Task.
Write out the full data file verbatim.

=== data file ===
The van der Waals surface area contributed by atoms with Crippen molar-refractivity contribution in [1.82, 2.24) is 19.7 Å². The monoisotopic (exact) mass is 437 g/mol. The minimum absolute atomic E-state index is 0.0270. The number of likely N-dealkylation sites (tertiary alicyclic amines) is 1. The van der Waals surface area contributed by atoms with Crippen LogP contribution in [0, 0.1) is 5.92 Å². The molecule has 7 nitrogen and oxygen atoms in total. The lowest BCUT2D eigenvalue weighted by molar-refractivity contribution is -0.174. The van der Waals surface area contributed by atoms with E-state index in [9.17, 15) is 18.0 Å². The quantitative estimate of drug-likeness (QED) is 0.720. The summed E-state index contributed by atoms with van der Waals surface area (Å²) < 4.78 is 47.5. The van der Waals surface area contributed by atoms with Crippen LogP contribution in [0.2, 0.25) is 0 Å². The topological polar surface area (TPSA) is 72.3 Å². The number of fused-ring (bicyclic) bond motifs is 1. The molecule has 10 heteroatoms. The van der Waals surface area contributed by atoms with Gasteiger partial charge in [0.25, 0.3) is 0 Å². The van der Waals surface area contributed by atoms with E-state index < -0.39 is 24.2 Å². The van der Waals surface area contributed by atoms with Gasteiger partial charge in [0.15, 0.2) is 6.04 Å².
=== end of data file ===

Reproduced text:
The van der Waals surface area contributed by atoms with Crippen molar-refractivity contribution in [1.82, 2.24) is 19.7 Å². The monoisotopic (exact) mass is 437 g/mol. The minimum absolute atomic E-state index is 0.0270. The number of likely N-dealkylation sites (tertiary alicyclic amines) is 1. The van der Waals surface area contributed by atoms with Crippen LogP contribution in [0, 0.1) is 5.92 Å². The molecule has 7 nitrogen and oxygen atoms in total. The lowest BCUT2D eigenvalue weighted by molar-refractivity contribution is -0.174. The van der Waals surface area contributed by atoms with E-state index in [9.17, 15) is 18.0 Å². The quantitative estimate of drug-likeness (QED) is 0.720. The summed E-state index contributed by atoms with van der Waals surface area (Å²) < 4.78 is 47.5. The van der Waals surface area contributed by atoms with Crippen LogP contribution in [0.2, 0.25) is 0 Å². The topological polar surface area (TPSA) is 72.3 Å². The number of fused-ring (bicyclic) bond motifs is 1. The molecule has 10 heteroatoms. The van der Waals surface area contributed by atoms with Gasteiger partial charge in [0.25, 0.3) is 0 Å². The van der Waals surface area contributed by atoms with E-state index < -0.39 is 24.2 Å². The van der Waals surface area contributed by atoms with Gasteiger partial charge in [0.15, 0.2) is 6.04 Å².